“Vintage is the new black” is no longer a relevant term. Vintage became the new black 10 years ago when “hipsters” used to be called “Scenesters” and the 80s had made a comeback on the fashion scene and the first sartorialist to capture the nation’s youth street culture and display it for all to see was born in the form of a CobraSnake. We didn’t have instant social media or smart phones, we only had Myspace but even still, for the first time, we were able to see what street fashion was really like coast to coast, what people were REALLY wearing and how they were all uniquely wearing it…and it was vintage.
No one wants to pay retail prices for it. Why? Because those that want to jump on the fashion bandwagon and dress in 90s-grunge plaid Pendleton, 60s boho-chic or even head to toe black velour and Doc Martins this year, are aware it’s just a fad. Most want to pay thrift store prices for disposable fashion; “Why should I pay $XX.00 here when I can get something three times cheaper over there?”
Let me explain…
There are different tiers of vintage stores, depending on your tastes and budget, some house a well-curated collection of designer and hard to find relics while others are more like giant thrift stores. There is however, a somewhat curated collection in that they cater to the current street trends and typically have a lower price-point for a quick “flip” or “turn-over” because they know soon enough people are going to quit buying crop tops and moon boots and then it’s onto the next trend.
These “affordable” vintage stores buy wholesale, by the pound, they hire “sorters” to sit and sift through dirty piles and piles of used clothes, picking out the current trends (ie. Gunne Sax dresses, concert tees, high-waisted 90s jeans). Most of these stores do not take the time to merchandise the product either for, that would cost money and time put into the store and is not economically conducive to owners selling clothes on the cheap. Also, these stores do not launder the clothes before they hit the sales floor, if they did that, they would have to raise their prices significantly. Generally, these shops cater to teenagers, early 20-somethings and people looking for themed-party costumes.
So what about the vintage shops that have higher price points?
In my travels and interviews, I have recognized that the purveyors of these boutiques care about vintage and their customers. These shops tend to be smaller, well-merchandised, and stocked with quality pieces without stains or imperfections, usually have a well-designed website with a mailing list and blog posts. They dress stylishly, take pride in their “second home” and are usually present at the shop. They host holiday parties with promotional sales and serve refreshments. These shop-keepers know vintage, they research it and go out on foot just to find a few special pieces at a time. Like a courtship, they know that it might be awhile before the right customer enters the shop and falls in love with a piece and takes it home. Customers of these shops tend to have a more sophisticated taste, range from mid 20s to early 40s, are into current trends and seek statement pieces that will be stylish for years.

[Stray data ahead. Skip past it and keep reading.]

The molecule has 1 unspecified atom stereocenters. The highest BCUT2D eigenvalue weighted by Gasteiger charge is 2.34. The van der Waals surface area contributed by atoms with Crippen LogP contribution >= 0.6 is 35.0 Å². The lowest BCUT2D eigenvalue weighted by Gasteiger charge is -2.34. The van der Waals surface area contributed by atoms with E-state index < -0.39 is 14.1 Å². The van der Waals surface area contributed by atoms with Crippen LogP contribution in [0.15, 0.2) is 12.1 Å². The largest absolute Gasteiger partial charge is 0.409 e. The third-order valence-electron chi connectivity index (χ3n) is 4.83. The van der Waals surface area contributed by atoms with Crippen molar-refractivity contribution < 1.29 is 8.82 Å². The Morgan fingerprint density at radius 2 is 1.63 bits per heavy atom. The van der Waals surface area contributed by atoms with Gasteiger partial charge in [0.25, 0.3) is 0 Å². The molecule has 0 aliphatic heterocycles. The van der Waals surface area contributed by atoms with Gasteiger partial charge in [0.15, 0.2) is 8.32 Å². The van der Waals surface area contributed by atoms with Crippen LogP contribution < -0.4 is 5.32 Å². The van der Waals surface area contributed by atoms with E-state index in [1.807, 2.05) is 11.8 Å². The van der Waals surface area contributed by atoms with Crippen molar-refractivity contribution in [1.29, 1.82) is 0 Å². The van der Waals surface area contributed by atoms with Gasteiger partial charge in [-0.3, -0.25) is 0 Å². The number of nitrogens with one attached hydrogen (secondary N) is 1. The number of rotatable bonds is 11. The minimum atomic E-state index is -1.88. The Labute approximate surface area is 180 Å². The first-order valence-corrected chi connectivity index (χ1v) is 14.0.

And the stores that most of us only dream of buying more than one piece at in our lifetime?
These stores are more like museums with artifacts carefully curated and usually require appointments or assistance to enter such departments of the shop. What customers don’t realize is that these pieces are almost 100% flawless in their vintage state. The effort and money that a store owner can go through to stock full inventory of these gems is constant dedication. These proprietors seek out the best of the best, they go to estate sales and compete with other potential buyers, get into bidding wars at auctions and travel the globe looking through personal closets of socialites or some leads they may get by phone. It’s a true scavenger hunt and again, the pieces must be immaculate, otherwise they have any worthy garment repaired and cleaned; this does not come without cost. Customers here are usually stylists, celebrities and collectors who have a true appreciation for vintage design.
One of the unfortunate occurrences in vintage-retail that the consumers underestimate, is the quality and the craftsmanship of a garment. These vintage pieces are made to last. Do you think your Nasty Gal dress is going to last for 50 years? I doubt it. American Apparel? You know how many crotchless leggings I have from there?! It’s amazing that people will not bat an eyelash extension and click, click away to that shopping cart button to purchase a ZARA dress or two but, when they come into a vintage store or market, they scoff at the $75 price tag, even ask, “Will you take $50?” Even if you must have the item altered, you will be the only one wearing it! Do you think that Madewell dress you just bought won’t be on about oh, 300 other girls? Plus it was probably “made well” in China.
Look, I like new swag as much as the next person but, before you start leaving our hardworking vintage shop owners 3 stars on Yelp instead of 5 “because of pricing”, please think about the history behind the product, the hunt to find it and the love that was put into its cleaning/repairs so you could find it, buy it and be one of a kind.